Charles Murray just tweeted the following:
I regularly transferred money to relatives overseas using @Paypal. Last fall, I was mysteriously blocked from doing so and still am. Repeated calls to Paypal have gotten me no answers. Am I paranoid to think this is the reason?
American capitalism is fast being SJW-ified. The end point desired by the people doing this stuff is, that those of us with incorrect thoughts will not be allowed to participate in the U.S. economy.
An interesting sidebar question is whether the U.S.A. reaches that point before China does. Place your bet.
A key difference is that in China the excluding is being driven by state power, while here in America it's private companies pushing the process.
That difference is between active and passive: the ChiComs actively desire the result, while our own state authorities merely can't be bothered to do anything to stop it. That's my take, anyway. Too charitable towards our authorities? Possibly.
There are nontrivial issues of liberty and monopoly power to be sorted out. For example: As someone in the comment threads always observes, the people who want financial institutions forced to serve dissidents are mostly the same people who do not want Christian bakers forced to bake cakes celebrating same-sex marriages.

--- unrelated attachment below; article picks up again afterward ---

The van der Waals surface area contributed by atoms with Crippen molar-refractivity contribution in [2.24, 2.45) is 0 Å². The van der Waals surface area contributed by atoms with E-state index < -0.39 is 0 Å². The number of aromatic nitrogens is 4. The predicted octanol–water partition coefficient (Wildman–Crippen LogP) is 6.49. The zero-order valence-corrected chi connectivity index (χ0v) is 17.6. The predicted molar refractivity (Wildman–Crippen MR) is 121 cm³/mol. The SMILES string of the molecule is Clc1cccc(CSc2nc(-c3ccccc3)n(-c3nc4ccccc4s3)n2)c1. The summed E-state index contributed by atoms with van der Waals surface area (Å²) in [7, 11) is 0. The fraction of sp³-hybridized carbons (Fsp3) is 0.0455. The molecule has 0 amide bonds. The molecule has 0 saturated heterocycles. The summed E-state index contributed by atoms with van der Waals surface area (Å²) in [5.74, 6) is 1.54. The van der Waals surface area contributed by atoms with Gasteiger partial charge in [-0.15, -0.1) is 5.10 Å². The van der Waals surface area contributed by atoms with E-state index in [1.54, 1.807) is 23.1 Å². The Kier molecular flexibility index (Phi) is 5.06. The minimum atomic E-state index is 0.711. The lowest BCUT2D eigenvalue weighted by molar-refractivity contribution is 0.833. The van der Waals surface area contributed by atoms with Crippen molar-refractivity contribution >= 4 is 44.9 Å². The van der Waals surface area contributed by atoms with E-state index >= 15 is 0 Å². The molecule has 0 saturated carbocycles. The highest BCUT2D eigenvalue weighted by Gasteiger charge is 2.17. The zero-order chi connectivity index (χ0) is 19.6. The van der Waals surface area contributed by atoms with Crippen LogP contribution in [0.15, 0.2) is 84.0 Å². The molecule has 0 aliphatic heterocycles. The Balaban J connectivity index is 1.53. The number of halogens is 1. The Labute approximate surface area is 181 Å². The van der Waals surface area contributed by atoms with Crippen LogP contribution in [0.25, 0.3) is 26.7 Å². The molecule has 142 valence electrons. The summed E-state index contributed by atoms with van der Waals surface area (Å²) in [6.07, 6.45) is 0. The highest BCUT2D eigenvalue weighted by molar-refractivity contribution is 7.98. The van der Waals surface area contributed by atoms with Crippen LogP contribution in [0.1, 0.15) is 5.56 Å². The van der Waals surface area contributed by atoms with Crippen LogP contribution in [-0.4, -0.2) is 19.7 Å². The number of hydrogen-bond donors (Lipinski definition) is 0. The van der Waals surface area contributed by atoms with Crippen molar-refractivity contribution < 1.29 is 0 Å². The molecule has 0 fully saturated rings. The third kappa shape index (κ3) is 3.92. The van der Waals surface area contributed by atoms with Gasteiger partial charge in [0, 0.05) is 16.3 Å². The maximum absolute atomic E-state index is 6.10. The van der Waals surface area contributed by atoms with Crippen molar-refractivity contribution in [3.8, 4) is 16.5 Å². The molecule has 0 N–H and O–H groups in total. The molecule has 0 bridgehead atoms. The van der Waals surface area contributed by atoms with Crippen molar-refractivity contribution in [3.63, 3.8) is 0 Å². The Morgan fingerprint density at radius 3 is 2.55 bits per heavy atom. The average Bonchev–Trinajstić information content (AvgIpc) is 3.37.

It shouldn't be beyond our collective national wits to sort this out, but nobody much is trying. The federal government is too busy feeding illegal aliens, opening the jails, and planning the invasion of Vanuatu; the courts are stuffed with graduates of lefty law schools.
The few nonconformists who survive somehow in odd corners of the media dare not venture beyond Civic Nationalism; they tremble and sweat at the thought of having to give a voice on their programs to dissidents from further out, however polite and literate.
There are some promising lawsuits under way, but they are Davids taking on Goliaths. This is anyway a scattershot approach. At some point we're going to need federal legislation. Is Congress up to it? Does anyone think so?